In the pitch below, there is. A reference to an elopement photographer. I have never heard this term. Using contextual clues, I can infer that the term refers to a photographer who photographs people who got married in Colorado. For the pitch, the photographer could have just used the term wedding photographer since we all understand what that means. The fact that this photographer is photographing runaways rather than weddings was irrelevant to the plot itself.
In the pitch below there is a reference to the Nikon Coolpix 990 but there is not enough information about the importance of this particular camera. It’s nice that the person mentioned that the camera is 22 years old, but including some additional information about the camera would have been better. Perhaps the camera was very popular for a very long time and was a big seller for Nikon. Or, maybe the camera was only produced for 6 months and became cult.
If the camera was the most expensive camera of its time, perhaps it should have been included in the pitch. A stronger argument for this article might be: “22 years later, back to the Nikon Coolpix 990, a camera ignored by the very users who would have benefited the most from its features”. Or, “22 years later, back to the Nikon Coolpix 990, a camera that has features still missing from today’s professional models.”
It should be clear at this point that the more specific you can be in your pitch, the more likely you are that the pitch will be accepted. Note the vagueness of the solicitation below. The person offers advice on landscape photography but there is no context. I don’t do landscape photography, but I could write an article on this subject if necessary. My advice would be to use a tripod, shoot at low ISO, shoot at the perfect time of day, use a sharp lens, and experiment with shooting from different angles. This article wouldn’t be very interesting because these tips are generic and could be applied to any kind of photography.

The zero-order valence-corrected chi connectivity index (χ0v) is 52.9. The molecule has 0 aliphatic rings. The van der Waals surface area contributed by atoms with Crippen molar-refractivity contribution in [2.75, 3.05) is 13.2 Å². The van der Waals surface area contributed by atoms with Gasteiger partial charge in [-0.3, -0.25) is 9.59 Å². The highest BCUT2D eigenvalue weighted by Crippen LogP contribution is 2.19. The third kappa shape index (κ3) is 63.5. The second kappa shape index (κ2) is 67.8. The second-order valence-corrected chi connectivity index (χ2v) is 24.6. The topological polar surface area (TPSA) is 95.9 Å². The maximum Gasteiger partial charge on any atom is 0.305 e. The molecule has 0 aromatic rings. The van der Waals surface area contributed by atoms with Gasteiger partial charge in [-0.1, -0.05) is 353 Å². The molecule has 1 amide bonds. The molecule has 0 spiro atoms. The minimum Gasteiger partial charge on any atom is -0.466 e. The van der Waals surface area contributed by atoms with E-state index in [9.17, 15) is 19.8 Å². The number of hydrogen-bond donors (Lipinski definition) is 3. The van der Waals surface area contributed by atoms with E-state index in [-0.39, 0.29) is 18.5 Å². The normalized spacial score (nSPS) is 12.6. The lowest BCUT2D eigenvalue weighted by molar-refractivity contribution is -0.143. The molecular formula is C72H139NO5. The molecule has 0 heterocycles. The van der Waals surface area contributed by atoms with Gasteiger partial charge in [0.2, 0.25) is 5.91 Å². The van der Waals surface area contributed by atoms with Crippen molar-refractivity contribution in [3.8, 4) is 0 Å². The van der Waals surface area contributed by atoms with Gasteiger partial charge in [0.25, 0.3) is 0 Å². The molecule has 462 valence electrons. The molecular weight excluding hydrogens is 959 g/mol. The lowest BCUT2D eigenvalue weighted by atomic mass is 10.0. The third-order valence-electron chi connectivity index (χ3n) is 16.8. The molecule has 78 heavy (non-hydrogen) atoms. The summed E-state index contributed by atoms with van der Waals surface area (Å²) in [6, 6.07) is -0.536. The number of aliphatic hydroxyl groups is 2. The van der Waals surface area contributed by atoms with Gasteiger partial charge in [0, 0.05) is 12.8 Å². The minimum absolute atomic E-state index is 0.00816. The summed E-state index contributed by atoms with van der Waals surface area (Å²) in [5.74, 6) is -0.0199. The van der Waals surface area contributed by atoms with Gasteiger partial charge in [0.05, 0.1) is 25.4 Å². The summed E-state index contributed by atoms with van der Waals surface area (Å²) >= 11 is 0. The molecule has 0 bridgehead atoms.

To hook the reader, the article must offer something unique or out of the ordinary that would only be known to an expert in this field of photography. A better pitch might be “How to take better landscape photos without using expensive equipment” or “How photographing old people made me a better landscape photographer.”
Here’s another pitch that’s so vague it’s unnecessary. There is nothing in the itch to entice the reader to click on the link.
Let’s end with a look at a pitch that is well done. Below is an excerpt from that pitch, and you’ll notice that the lawyer understands that an article must have an audience. The pitch lists 4 different types of photographers who might find value in the article.
If you’re pitching to Fstoppers, think about your audience first. It’s fine if the article benefits you in some way, but always ask yourself, how would readers benefit from this article? Also, be specific in the subject that your article will address. Whenever possible, include a hook that will make the article memorable. And finally, don’t be discouraged if your first pitch is ignored. As you continue to pitch ideas, take a few moments to reach out to Fstoppers with a strong pitch. Eventually, you will find yourself contributing to this site in a meaningful way.